Africa is the continent that consistently lags behind the others in levels of economic development and public health—two major indicators of standard of living. Africa’s per capita income growth was negative between 1970 and 2000 (though it has recently recovered slightly), and many expert economists have been left puzzled on how to help. There have been a fair share of radical suggestions: quadrupling foreign aid, increasing foreign military intervention to handle corruption, and one economist even recommended a de facto return to colonialism by creating “charter cities” in Africa for wealthy nations to inhabit and build up.
In a lecture on April 6, Ted Miguel presented evidence from his own research suggesting that the most cost-effective proactive step to take in solving Africa’s economic problem is treating tropical disease in schoolchildren. Miguel is professor of economics and director of the Center of Evaluation for Global Action at the University of California, Berkeley. His talk was part of the Levitt Center Series on Inequality and Equity.
The big question that Miguel is seeking to answer is whether child health investments lead to better standards of living in adulthood. Despite the importance of the question, much less is known than one might expect, mostly for tricky methodological problems. For example, it is difficult to isolate the variable of childhood health investments when there are so many other variables—eating habits, education, income—that presumably affect adulthood standards of living. Second, in order to decisively record the affects of child health investments, a study needs to span several decades and researchers must maintain contact with adults who received disease treatment as a child. In the late 1990s, when Miguel set out to do his research, there were no studies that had attempted to do this.
For his research, Miguel looked at gastrointestinal worm infections in rural Kenya. Worm infections are globally prevalent (one in four people is thought to be infected), but especially common among children in sub-Saharan Africa. While they are not often fatal, they have a number of long-term adverse side effects, such as development of anemia and stunted growth, and permanently weaken the immune system.
Miguel and his team of researchers contacted an NGO that was distributing deworming medication in 75 primary schools in western Kenya and convinced them to distribute the medication randomly to 25 schools at a time. Miguel divided the schools into subsets based on when the medication was distributed: group one (1998-2003), group 2 (1999-2003), and group 3 (2001-2003). The random, staggered distribution was an essential component of the study because it allowed the researchers to monitor the medication’s effects on a treatment group (groups one and two) and a control group (group 3).
The medication worked wonders, cutting the infection rate by 50 percent almost immediately. The most impressive results, though, were the unexpected ones. Schools in the treatment group saw a drop in absenteeism by 7.5 percent, and even students who did not receive the treatment themselves were predominantly healthier because the children whom they were around were healthier. In one instance, a control group surrounded by three treatment groups saw a reduction in its control rate, as the worms were no longer spreading from one school to another.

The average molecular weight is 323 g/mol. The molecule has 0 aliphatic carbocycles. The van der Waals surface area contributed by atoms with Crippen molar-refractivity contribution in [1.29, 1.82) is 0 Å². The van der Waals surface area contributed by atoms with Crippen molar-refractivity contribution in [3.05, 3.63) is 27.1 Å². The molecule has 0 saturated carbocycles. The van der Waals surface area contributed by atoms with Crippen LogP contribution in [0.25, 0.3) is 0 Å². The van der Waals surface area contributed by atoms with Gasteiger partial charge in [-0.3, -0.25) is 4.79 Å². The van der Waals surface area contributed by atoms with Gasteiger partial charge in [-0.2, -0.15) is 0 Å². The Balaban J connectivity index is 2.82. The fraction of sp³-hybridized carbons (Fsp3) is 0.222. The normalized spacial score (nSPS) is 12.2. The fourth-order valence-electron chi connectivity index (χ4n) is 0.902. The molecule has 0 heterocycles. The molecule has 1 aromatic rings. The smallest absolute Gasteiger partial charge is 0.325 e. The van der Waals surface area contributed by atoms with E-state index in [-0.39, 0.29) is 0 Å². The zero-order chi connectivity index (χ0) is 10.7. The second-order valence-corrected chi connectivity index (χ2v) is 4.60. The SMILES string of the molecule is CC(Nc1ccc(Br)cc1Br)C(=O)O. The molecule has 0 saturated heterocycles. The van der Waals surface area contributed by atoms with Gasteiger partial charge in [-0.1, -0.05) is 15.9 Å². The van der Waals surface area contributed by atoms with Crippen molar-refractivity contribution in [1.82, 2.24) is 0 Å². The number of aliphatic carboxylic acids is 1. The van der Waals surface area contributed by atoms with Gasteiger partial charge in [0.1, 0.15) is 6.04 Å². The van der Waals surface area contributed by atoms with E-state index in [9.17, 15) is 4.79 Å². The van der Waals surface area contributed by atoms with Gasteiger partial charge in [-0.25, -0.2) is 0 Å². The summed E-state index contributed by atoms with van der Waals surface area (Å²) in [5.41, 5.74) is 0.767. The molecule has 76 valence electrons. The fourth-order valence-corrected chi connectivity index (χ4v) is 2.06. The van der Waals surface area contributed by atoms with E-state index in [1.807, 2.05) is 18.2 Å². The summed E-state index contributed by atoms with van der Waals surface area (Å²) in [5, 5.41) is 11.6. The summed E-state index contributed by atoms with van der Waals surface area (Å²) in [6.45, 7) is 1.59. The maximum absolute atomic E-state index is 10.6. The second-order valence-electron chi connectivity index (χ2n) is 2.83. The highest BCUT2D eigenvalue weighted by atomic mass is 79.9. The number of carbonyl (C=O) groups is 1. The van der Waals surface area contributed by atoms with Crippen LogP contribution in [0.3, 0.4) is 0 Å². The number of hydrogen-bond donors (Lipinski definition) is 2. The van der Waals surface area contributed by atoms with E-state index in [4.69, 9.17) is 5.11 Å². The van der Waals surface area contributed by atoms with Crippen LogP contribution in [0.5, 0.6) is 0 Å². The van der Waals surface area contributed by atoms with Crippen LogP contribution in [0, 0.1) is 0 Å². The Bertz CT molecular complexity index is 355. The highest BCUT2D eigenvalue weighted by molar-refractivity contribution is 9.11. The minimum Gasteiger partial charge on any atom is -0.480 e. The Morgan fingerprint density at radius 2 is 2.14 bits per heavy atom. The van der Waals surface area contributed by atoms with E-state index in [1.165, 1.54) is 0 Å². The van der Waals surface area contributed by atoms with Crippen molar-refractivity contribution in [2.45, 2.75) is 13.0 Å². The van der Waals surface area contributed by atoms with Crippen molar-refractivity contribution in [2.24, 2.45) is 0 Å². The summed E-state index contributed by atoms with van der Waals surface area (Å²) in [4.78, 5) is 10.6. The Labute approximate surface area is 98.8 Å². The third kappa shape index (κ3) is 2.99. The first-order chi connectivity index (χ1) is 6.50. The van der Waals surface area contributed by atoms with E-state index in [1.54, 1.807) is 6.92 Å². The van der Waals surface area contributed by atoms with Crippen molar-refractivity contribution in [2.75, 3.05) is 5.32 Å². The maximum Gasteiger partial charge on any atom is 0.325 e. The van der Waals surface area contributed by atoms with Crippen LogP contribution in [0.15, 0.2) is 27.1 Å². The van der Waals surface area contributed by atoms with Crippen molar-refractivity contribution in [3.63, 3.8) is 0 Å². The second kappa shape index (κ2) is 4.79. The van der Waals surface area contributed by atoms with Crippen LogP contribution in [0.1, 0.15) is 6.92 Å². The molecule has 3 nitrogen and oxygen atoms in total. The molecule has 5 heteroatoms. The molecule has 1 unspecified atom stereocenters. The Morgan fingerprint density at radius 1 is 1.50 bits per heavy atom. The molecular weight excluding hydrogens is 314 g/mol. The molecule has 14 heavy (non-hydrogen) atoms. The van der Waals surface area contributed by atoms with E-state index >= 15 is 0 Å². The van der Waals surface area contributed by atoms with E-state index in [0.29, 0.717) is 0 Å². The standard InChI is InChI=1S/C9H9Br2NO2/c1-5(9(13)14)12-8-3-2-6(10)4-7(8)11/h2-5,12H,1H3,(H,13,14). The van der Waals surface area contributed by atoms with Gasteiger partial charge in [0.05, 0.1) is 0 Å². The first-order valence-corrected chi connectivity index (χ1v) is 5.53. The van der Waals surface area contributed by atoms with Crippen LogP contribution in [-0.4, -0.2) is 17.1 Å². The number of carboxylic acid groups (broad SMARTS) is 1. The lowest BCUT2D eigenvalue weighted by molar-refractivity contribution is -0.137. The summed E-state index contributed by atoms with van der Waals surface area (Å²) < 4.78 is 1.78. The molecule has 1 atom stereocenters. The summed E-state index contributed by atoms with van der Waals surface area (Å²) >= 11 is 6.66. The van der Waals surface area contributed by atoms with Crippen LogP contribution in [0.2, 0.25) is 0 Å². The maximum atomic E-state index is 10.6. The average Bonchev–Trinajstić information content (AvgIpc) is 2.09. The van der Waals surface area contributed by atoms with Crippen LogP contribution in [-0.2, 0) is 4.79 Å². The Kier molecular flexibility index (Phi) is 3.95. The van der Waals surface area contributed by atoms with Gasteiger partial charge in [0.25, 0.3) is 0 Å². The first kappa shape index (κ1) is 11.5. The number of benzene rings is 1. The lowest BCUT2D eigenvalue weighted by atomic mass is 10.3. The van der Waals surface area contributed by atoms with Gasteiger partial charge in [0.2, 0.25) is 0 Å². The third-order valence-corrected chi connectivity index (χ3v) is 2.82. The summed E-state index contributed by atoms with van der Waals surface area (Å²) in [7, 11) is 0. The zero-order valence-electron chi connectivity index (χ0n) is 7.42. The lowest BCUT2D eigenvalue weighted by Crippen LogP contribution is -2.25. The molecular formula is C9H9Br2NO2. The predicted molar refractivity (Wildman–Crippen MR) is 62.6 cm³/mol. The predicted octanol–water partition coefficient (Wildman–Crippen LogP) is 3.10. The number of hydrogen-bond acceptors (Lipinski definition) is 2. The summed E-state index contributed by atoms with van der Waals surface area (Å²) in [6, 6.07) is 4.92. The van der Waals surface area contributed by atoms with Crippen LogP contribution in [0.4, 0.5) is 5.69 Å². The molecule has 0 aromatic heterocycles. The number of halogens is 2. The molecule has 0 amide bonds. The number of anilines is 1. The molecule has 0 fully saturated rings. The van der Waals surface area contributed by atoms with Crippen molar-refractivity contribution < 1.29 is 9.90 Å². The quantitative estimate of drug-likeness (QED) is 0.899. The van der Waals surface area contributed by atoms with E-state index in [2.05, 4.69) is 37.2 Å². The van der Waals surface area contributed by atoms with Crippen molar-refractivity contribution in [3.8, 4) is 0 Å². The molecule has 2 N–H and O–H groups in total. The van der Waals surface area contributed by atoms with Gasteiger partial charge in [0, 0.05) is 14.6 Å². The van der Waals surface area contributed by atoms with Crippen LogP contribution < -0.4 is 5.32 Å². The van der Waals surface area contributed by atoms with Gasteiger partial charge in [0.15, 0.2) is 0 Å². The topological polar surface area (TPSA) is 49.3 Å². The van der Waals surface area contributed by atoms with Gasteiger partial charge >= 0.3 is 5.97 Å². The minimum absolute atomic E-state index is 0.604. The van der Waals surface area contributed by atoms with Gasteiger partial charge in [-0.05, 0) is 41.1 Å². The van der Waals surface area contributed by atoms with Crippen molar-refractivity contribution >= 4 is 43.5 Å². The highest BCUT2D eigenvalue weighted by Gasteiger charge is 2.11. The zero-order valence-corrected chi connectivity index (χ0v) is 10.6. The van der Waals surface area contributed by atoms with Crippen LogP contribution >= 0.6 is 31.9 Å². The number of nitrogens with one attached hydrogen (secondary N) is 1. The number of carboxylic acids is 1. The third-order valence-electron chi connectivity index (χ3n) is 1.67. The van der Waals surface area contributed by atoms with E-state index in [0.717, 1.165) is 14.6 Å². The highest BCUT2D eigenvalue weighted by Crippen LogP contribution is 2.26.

The second half of Miguel’s study took place between 2007 and 2009, when 7,530 of the original 33,000 individuals were tracked down and surveyed in an attempt to measure the long-term effects of the medical treatment. What he found was that members of the treatment group were staying in school longer, working longer hours for higher wages, had higher self-reported health, and were missing fewer work days due to illness.
The benefits of the medical treatment in labor market earnings, Miguel found, far outweigh the costs (the deworming medication costs less than a dollar per year per pupil). Miguel estimates that the ratio of benefits to costs is 25:1, a much higher ratio than he had originally anticipated, and the study isn’t even over. Time will tell, but Miguel surmises that members of the treatment group will make more money over time, raise healthier families, and live longer lives.
The Kenyan government recently undertook a national initiative to treat 3.6 million children with deworming medication. The program is expected to have huge long-term economic payoffs with a minimal cost. While Miguel notes that the benefits will only begin to close the gap in standard of living between rural Kenyans and the rest of the developed world, the payoffs are easily seen and felt on a local level and this type of initiative could be the first of many programs to battle.
This presentation was made possible through support from the Arthur Coleman Tuggle Lecture Fund.